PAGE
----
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Protest: Closure of library is 'disturbing' for local students

‘The board should know that students are suffering from this. It’s not just the workers and the council; it’s the students that are in between them,’ says protest organizer

Dozens of Bradford District High School students flocked to the library this morning, despite the building being shuttered and its staff locked out.

The students used their lunch hour to protest the library’s ongoing closure and to enjoy free pizza and beverages with striking library workers and supporters, including Umar Abro, protest organizer and Ontario Young Liberals (OYL) York—Simcoe riding club president, on Friday.

Abro is in Grade 11 at the high school and estimates that about 70 per cent of the club's 60 members are too.

“The library’s been closed for more than two months now, and students are getting frustrated. You see at lunch time, they have no place to sit down except for the rec centre, which has hardly 10 seats in there,” he said in reference to the BWG Leisure Centre, directly beside the library.

While the centre has made some space for students in the lower level, a sign at the bottom of a stair case warns that students are prohibited in the upper level during school hours.

Library staff have previously estimated that more than 100 students come from BDHS to the library during their lunch hour, because there isn’t enough room in the school.

The Bradford West Gwillimbury Library has been closed since its workers went on strike July 21, when negotiations over their first collective agreement came to a head.

As the strike began during the summer break, Abro said many students didn’t initially feel the full impact of the closure until school resumed on Sept. 5, and brought with it a greater need for access to books, computers, printers, internet access, assistance from library staff and a decent place to study.

“That’s disturbing for the kids, especially for more than two months. In January they have their assessments, so they have to study and this was a peaceful place to study, with no noise and friendly staff, but right now they have no space,” he said.

Abro felt it was his duty to organize the protest so that students could raise their voices and let people know that they’re facing issues as a result of the closure.

“The board should know that students are suffering from this. It’s not just the workers and the council; it’s the students that are in between them,” he said.

While Abro said the main goal of the protest was to see the library reopen, he didn’t support the idea of seeing workers mandated to return from the picket line, which could happen if the Ontario Labour Relations Board (OLRB) approves the employer’s request for binding arbitration.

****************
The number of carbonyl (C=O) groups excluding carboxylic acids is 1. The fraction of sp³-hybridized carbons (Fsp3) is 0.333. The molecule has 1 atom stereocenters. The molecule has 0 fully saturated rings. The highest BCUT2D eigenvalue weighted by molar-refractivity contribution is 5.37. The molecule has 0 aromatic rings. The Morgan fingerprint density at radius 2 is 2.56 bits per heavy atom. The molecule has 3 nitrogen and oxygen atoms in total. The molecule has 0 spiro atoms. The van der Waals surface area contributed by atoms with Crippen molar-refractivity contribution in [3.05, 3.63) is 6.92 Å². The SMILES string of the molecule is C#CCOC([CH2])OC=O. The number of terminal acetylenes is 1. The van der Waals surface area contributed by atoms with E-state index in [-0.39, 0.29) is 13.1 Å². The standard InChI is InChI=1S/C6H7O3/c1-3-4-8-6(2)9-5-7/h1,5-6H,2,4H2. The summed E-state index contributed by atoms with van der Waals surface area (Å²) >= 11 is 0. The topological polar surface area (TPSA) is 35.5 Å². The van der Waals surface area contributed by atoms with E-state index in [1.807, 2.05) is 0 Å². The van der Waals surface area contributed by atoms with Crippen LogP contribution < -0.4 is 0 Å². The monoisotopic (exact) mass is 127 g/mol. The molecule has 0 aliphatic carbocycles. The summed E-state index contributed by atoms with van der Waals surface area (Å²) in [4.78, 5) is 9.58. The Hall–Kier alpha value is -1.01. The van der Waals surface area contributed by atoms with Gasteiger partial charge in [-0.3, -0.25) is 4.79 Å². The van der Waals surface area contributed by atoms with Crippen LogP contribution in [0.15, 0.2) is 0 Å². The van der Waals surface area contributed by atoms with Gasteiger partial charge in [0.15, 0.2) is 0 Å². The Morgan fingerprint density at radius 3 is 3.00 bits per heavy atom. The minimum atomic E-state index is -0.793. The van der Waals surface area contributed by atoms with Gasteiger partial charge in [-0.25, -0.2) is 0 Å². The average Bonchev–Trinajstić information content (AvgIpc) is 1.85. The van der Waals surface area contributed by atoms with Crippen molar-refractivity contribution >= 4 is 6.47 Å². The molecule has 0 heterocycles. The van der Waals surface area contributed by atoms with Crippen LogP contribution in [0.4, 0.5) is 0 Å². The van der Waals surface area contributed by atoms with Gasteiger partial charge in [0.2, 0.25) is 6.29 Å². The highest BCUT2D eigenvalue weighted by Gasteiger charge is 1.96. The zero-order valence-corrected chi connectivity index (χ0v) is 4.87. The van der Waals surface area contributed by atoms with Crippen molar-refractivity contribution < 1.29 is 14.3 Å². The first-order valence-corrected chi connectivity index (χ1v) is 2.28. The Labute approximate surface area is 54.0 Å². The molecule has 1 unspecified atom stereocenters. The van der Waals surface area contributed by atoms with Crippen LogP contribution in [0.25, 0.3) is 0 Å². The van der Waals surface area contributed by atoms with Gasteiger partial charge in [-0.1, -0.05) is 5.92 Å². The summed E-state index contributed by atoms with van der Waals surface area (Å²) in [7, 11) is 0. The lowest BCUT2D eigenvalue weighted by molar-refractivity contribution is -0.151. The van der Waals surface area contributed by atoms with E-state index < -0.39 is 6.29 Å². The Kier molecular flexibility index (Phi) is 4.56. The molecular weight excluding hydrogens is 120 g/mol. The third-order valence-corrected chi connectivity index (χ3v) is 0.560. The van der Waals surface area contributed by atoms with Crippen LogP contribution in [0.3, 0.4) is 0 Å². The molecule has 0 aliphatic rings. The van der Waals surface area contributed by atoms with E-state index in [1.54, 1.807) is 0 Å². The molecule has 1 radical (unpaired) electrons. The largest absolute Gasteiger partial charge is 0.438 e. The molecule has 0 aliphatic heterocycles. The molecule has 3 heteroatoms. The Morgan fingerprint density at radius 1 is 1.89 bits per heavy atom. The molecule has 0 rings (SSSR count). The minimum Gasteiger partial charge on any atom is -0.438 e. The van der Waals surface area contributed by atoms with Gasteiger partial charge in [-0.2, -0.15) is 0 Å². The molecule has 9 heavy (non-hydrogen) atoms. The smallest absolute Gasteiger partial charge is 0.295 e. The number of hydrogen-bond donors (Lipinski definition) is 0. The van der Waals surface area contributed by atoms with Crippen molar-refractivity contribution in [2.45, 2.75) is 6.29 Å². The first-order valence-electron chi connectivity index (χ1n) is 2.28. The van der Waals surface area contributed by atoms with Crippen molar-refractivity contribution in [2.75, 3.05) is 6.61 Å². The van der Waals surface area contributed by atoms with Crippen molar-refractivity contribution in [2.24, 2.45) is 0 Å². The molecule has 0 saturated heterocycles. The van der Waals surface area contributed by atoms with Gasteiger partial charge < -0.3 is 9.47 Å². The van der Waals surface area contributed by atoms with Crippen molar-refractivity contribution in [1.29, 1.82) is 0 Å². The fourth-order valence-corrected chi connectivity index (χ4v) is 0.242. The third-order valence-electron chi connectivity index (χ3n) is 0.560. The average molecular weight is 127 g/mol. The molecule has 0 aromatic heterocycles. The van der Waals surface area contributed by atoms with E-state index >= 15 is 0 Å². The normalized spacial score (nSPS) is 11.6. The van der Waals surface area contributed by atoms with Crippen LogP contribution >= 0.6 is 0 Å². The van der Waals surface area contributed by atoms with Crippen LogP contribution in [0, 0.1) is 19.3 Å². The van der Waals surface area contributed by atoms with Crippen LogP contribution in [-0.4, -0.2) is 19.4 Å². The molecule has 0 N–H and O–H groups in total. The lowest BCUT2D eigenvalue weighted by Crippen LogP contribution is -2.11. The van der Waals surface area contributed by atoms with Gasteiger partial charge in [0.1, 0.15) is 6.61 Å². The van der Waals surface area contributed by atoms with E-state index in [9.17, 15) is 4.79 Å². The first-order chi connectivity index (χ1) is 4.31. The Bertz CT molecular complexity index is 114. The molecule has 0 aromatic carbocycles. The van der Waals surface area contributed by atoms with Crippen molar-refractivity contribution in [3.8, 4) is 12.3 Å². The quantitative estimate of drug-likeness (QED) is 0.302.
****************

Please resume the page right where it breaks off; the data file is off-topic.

“They shouldn’t be forced to get back, they should be given the fair wage, so that everything is done properly. Forcing someone is not the solution to something,” he said, adding that even if the employer isn’t willing to meet the union’s request for increases, “they should do something that’s fair enough for them to live a good life.”

Despite some progress in other areas, wages have remained the sticking point of negotiations and the union is requesting a wage increase of $1.35 per hour per year for two years for library workers.

Katherine Grzejszczak, president of Canadian Union of Public Employees (CUPE) Local 905, which is representing the 36 striking library workers, welcomed the support of students and the local OYL.

“We know the students use the library and they don’t have that right now, and so we’re really happy to see that they feel empowered to show their support and ask for the library to be reopened,” she said.

Despite difficulties reaching an agreement with the employer, Grzejszczak doesn’t agree with the employer’s decision to apply to arbitration, which was announced on Aug. 25.

“As a union we defend the right to strike. At the end of the day, it’s the only mechanism that we have to improve our working conditions and we will continue defending the right to strike for any worker,” she said.

While the effect of mandating workers back to the job would provide short-term relief for students trying to access the library, Grzejszczak feels it would leave other issues unresolved.

We are looking at the long-term quality of library services and imposing a collective agreement instead of the employer actually negotiating to resolve the underlying issues at this library is, in the long term, not going to result in a better service to the community,” she said.